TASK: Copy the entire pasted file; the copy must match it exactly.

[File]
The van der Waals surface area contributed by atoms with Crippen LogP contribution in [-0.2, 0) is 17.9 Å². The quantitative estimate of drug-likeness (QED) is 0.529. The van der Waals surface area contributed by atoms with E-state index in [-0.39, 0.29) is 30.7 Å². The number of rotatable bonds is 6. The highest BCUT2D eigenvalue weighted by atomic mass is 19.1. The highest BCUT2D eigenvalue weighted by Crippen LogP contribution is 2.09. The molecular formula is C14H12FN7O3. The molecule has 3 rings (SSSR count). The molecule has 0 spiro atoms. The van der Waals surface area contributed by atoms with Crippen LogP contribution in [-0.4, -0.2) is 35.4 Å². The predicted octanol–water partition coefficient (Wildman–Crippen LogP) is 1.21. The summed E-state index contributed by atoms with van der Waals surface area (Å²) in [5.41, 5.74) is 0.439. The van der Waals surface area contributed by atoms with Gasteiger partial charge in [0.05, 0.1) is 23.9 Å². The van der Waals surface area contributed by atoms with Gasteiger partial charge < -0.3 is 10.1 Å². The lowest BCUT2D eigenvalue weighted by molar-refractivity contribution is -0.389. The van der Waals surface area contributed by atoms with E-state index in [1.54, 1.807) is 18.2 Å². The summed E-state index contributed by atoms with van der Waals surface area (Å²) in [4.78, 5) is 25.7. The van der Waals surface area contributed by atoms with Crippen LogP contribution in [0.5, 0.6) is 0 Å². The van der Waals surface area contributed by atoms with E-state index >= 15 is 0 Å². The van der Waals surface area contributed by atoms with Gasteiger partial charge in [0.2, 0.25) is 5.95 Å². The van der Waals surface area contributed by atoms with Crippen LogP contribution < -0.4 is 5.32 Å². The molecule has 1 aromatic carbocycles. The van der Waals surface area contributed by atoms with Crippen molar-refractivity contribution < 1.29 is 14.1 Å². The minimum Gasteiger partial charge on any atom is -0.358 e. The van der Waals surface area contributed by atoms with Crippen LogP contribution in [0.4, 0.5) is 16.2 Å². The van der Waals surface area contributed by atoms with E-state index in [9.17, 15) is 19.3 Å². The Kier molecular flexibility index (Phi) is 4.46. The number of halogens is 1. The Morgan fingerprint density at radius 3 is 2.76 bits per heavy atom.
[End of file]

The van der Waals surface area contributed by atoms with Crippen LogP contribution in [-0.2, 0) is 17.9 Å². The quantitative estimate of drug-likeness (QED) is 0.529. The van der Waals surface area contributed by atoms with E-state index in [-0.39, 0.29) is 30.7 Å². The number of rotatable bonds is 6. The highest BCUT2D eigenvalue weighted by atomic mass is 19.1. The highest BCUT2D eigenvalue weighted by Crippen LogP contribution is 2.09. The molecular formula is C14H12FN7O3. The molecule has 3 rings (SSSR count). The molecule has 0 spiro atoms. The van der Waals surface area contributed by atoms with Crippen LogP contribution in [-0.4, -0.2) is 35.4 Å². The predicted octanol–water partition coefficient (Wildman–Crippen LogP) is 1.21. The summed E-state index contributed by atoms with van der Waals surface area (Å²) in [5.41, 5.74) is 0.439. The van der Waals surface area contributed by atoms with Gasteiger partial charge in [0.05, 0.1) is 23.9 Å². The van der Waals surface area contributed by atoms with Gasteiger partial charge < -0.3 is 10.1 Å². The lowest BCUT2D eigenvalue weighted by molar-refractivity contribution is -0.389. The van der Waals surface area contributed by atoms with E-state index in [1.54, 1.807) is 18.2 Å². The summed E-state index contributed by atoms with van der Waals surface area (Å²) in [4.78, 5) is 25.7. The van der Waals surface area contributed by atoms with Crippen LogP contribution in [0.5, 0.6) is 0 Å². The van der Waals surface area contributed by atoms with E-state index >= 15 is 0 Å². The van der Waals surface area contributed by atoms with Gasteiger partial charge in [0.2, 0.25) is 5.95 Å². The van der Waals surface area contributed by atoms with Crippen LogP contribution < -0.4 is 5.32 Å². The molecule has 1 aromatic carbocycles. The van der Waals surface area contributed by atoms with Crippen molar-refractivity contribution < 1.29 is 14.1 Å². The minimum Gasteiger partial charge on any atom is -0.358 e. The van der Waals surface area contributed by atoms with Crippen LogP contribution in [0.4, 0.5) is 16.2 Å². The van der Waals surface area contributed by atoms with E-state index in [9.17, 15) is 19.3 Å². The Kier molecular flexibility index (Phi) is 4.46. The number of halogens is 1. The Morgan fingerprint density at radius 3 is 2.76 bits per heavy atom.